UK court orders Vijay Mallya’s eviction from London home in UBS loan default case

Embattled businessman Vijay Mallya on Tuesday lost a legal battle to hold on to his plush London home after a British court refused to grant him a stay of enforcement in a long-running dispute with Swiss bank UBS. 

The 18/19 Cornwall Terrace luxury apartment, overlooking Regent’s Park in London, described in court as an “extraordinarily valuable property worth many tens of millions of pounds”, is currently being occupied by Mr Mallya’s 95-year-old mother Lalitha. 

Delivering his judgment virtually for the Chancery Division of the High Court, Deputy Master Matthew Marsh concluded that there were no grounds for him to grant further time for the Mallya family to repay a 20.4-million-pound loan to UBS, the claimant in the case. 

“The claimant’s position was a reasonable one (that) further time is not likely to make any material difference,” Mr Marsh ruled. 

“I would also add from my review of the correspondence, I can see no basis whatever for the suggestion that has been made that the claimant has misled the first defendant (Vijay Mallya). In conclusion, I dismiss the first defendant’s application,” he said.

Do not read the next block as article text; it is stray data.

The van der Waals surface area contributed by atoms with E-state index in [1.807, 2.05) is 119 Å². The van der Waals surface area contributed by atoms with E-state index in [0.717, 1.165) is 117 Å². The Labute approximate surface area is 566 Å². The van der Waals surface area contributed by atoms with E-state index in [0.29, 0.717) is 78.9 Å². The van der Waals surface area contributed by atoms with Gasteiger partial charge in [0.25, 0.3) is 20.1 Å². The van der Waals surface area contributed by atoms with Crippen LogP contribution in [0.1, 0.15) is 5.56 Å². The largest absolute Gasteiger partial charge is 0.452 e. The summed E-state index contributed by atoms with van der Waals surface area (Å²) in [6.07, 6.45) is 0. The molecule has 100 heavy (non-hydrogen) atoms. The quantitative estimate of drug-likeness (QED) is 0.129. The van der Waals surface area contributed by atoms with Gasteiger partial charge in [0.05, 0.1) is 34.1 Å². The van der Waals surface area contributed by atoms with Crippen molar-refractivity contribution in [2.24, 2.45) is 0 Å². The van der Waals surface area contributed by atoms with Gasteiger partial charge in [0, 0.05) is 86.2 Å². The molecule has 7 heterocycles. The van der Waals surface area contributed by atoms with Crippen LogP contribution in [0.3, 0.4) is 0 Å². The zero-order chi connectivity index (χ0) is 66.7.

The judge also declined permission to appeal against his order or to grant a temporary stay of enforcement, which means that UBS can proceed with the possession process to realise its unpaid dues. 

The case relates to a mortgage taken out by Rose Capital Ventures, one of Mr Mallya’s companies, with the former Kingfisher Airlines boss, his mother Lalitha and son Sidhartha Mallya listed as co-defendants with right of occupancy of the property. 

In May 2019, Judge Simon Barker had handed down a consent order, allowing the family to retain possession with a final deadline of April 30, 2020, granted for repayment of the loan. That deadline failed to be met, and with special rules in place over the COVID-19 pandemic period, UBS was legally unable to pursue enforcement until April 2021. 

Report By